• 1 kg mutton (a combination of platrib, dikrib and sheeps’ tails)
• 2,5 kg waterblommetjies, cleaned
• 500 g potatoes, peeled and cut into wedges
• 1 onion roughly chopped
• 1 clove of garlic fi nely chopped
• A bunch of wild sorrel, fi nely chopped
• 250 ml hot water
• 15 ml brown vinegar
• A pinch of grated nutmeg
• Salt and freshly ground black pepper to taste
• Lemon for serving
• Use a heavybottomed castiron pot with a lid
• Season the meat with the brown vinegar, salt, pepper and nutmeg
• Braise the meat, onion and garlic in a little water until tender
• Add the waterblommetjies and wild sorrel and place the potatoes on top
• Season with salt, pepper and nutmeg to taste and add the 250 ml hot water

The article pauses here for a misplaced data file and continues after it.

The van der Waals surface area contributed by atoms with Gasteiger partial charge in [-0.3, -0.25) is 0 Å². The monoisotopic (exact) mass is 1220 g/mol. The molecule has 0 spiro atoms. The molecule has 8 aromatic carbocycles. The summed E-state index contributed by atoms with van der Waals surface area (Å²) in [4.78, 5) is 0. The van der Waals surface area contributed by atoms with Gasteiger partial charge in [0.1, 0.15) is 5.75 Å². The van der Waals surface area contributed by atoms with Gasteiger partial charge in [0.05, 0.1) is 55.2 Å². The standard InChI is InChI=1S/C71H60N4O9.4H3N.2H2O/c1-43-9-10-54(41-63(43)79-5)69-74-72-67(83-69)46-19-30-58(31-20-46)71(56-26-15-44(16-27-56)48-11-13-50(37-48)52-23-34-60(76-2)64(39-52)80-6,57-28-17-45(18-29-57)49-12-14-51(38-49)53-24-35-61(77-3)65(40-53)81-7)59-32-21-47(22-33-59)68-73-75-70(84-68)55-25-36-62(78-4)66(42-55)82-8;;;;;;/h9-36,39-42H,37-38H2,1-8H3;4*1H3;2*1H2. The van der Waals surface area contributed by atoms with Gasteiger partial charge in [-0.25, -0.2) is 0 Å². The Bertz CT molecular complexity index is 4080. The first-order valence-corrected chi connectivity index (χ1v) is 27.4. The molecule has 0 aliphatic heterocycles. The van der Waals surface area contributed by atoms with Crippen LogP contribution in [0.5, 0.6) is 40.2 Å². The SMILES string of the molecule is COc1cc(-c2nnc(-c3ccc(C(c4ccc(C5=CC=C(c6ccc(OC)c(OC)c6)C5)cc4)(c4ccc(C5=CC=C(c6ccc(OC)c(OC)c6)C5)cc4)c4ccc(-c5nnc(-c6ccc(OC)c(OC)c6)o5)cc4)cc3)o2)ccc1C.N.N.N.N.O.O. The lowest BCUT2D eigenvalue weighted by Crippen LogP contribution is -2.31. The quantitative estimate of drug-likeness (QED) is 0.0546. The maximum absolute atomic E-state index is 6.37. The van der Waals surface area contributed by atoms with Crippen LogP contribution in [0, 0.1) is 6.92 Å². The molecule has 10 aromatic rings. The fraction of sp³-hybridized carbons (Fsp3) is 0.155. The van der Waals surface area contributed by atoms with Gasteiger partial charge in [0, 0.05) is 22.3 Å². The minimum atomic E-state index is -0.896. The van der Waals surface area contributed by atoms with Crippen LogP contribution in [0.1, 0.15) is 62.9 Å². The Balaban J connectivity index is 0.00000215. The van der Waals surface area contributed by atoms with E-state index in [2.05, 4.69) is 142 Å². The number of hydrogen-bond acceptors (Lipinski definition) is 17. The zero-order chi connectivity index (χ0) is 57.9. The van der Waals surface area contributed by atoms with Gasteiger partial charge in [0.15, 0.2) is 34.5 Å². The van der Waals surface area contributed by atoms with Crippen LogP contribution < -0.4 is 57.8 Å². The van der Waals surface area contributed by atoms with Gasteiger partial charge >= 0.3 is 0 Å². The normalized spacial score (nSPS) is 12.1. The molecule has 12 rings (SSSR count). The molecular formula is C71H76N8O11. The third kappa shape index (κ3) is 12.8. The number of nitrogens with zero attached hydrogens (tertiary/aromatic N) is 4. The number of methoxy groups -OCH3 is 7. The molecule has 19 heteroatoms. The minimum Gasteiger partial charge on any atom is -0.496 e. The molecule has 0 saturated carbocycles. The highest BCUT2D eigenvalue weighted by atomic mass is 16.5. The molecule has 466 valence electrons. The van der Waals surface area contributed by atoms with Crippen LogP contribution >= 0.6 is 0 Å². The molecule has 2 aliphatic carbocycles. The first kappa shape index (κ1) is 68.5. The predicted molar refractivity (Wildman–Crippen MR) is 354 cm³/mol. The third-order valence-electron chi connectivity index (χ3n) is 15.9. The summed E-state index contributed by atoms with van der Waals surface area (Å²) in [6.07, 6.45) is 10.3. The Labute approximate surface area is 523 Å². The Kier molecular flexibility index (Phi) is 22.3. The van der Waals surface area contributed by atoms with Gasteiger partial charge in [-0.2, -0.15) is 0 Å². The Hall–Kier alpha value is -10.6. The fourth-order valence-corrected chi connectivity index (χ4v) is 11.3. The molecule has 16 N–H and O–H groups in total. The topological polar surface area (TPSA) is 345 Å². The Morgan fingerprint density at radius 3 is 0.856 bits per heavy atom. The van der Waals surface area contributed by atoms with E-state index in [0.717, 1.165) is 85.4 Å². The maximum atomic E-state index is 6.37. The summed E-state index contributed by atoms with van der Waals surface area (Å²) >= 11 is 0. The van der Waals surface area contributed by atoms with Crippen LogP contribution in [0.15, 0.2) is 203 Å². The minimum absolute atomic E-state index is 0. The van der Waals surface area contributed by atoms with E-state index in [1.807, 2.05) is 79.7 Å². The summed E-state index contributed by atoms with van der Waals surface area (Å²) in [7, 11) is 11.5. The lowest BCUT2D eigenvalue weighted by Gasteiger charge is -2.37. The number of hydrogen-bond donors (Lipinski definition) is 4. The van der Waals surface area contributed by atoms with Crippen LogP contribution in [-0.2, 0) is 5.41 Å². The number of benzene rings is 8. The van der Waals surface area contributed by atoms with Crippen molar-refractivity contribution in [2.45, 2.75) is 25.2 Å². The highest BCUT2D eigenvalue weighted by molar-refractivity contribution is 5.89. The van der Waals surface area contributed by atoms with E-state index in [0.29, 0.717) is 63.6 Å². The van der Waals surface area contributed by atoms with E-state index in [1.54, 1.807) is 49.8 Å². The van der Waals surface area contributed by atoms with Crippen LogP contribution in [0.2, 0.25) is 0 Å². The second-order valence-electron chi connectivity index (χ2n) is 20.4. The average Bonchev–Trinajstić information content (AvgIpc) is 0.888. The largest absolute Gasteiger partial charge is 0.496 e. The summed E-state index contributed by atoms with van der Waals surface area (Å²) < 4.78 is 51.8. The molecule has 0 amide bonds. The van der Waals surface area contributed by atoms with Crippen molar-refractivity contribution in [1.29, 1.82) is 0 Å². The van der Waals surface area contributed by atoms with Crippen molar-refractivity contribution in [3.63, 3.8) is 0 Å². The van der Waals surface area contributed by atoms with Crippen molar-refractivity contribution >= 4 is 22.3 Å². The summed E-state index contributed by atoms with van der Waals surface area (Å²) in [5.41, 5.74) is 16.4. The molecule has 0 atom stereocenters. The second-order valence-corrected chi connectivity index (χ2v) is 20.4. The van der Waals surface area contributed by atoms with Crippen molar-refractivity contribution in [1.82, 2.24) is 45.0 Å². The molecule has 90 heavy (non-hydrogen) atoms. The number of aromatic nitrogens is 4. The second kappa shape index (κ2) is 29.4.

• Cover with the lid and simmer until tender. Keep hot water handy should you need more moisture – don’t let the contents cook dry or turn into a soup.
• Don’t stir the pot during the cooking but only before serving to mix the meat, potatoes and waterblommetjies
• Serve with rice and lemon wedges.
CLEANING THE WATERBLOMMETJIES
Soak the waterblommetjies overnight in salt water and rinse thoroughly. Remove all sand and dirt as well as the harder parts from the fl owers and the leaves.
If using mutton tails, don’t exceed the weight of the meat as specifi ed in the recipe. If using lamb, braising will be much quicker. The success of this stew is the marriage between the fat of the meat and the waterblommetjies.
Recipe by Muratie, Stellenbosch